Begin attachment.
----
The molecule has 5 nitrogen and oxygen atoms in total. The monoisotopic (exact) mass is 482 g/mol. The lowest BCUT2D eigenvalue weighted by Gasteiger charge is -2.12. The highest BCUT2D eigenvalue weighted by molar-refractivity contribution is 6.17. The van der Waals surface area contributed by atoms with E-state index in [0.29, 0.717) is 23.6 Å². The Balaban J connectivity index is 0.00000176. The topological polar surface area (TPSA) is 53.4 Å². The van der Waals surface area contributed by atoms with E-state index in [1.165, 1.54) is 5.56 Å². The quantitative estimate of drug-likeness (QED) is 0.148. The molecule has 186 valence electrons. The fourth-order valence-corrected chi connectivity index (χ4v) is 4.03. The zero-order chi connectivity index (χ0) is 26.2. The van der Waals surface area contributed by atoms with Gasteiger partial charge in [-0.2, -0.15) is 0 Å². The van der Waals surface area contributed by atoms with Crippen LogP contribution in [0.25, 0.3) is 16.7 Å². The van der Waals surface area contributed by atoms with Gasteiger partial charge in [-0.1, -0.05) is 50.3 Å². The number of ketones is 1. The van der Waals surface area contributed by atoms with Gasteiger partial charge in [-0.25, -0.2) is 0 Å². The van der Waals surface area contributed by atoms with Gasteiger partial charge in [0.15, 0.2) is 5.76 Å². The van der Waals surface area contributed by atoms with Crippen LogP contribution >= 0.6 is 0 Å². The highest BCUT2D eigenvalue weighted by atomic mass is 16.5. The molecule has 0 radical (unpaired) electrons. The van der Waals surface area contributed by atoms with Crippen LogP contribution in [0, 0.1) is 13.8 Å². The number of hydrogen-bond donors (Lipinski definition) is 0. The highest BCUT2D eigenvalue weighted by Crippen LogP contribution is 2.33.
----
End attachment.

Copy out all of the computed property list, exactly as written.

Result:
The molecule has 5 nitrogen and oxygen atoms in total. The monoisotopic (exact) mass is 482 g/mol. The lowest BCUT2D eigenvalue weighted by Gasteiger charge is -2.12. The highest BCUT2D eigenvalue weighted by molar-refractivity contribution is 6.17. The van der Waals surface area contributed by atoms with E-state index in [0.29, 0.717) is 23.6 Å². The Balaban J connectivity index is 0.00000176. The topological polar surface area (TPSA) is 53.4 Å². The van der Waals surface area contributed by atoms with E-state index in [1.165, 1.54) is 5.56 Å². The quantitative estimate of drug-likeness (QED) is 0.148. The molecule has 186 valence electrons. The fourth-order valence-corrected chi connectivity index (χ4v) is 4.03. The zero-order chi connectivity index (χ0) is 26.2. The van der Waals surface area contributed by atoms with Gasteiger partial charge in [-0.2, -0.15) is 0 Å². The van der Waals surface area contributed by atoms with Crippen LogP contribution in [0.25, 0.3) is 16.7 Å². The van der Waals surface area contributed by atoms with Gasteiger partial charge in [-0.1, -0.05) is 50.3 Å². The number of ketones is 1. The van der Waals surface area contributed by atoms with Gasteiger partial charge in [-0.25, -0.2) is 0 Å². The van der Waals surface area contributed by atoms with Gasteiger partial charge in [0.15, 0.2) is 5.76 Å². The van der Waals surface area contributed by atoms with Crippen LogP contribution >= 0.6 is 0 Å². The highest BCUT2D eigenvalue weighted by atomic mass is 16.5. The molecule has 0 radical (unpaired) electrons. The van der Waals surface area contributed by atoms with Crippen LogP contribution in [0, 0.1) is 13.8 Å². The number of hydrogen-bond donors (Lipinski definition) is 0. The highest BCUT2D eigenvalue weighted by Crippen LogP contribution is 2.33.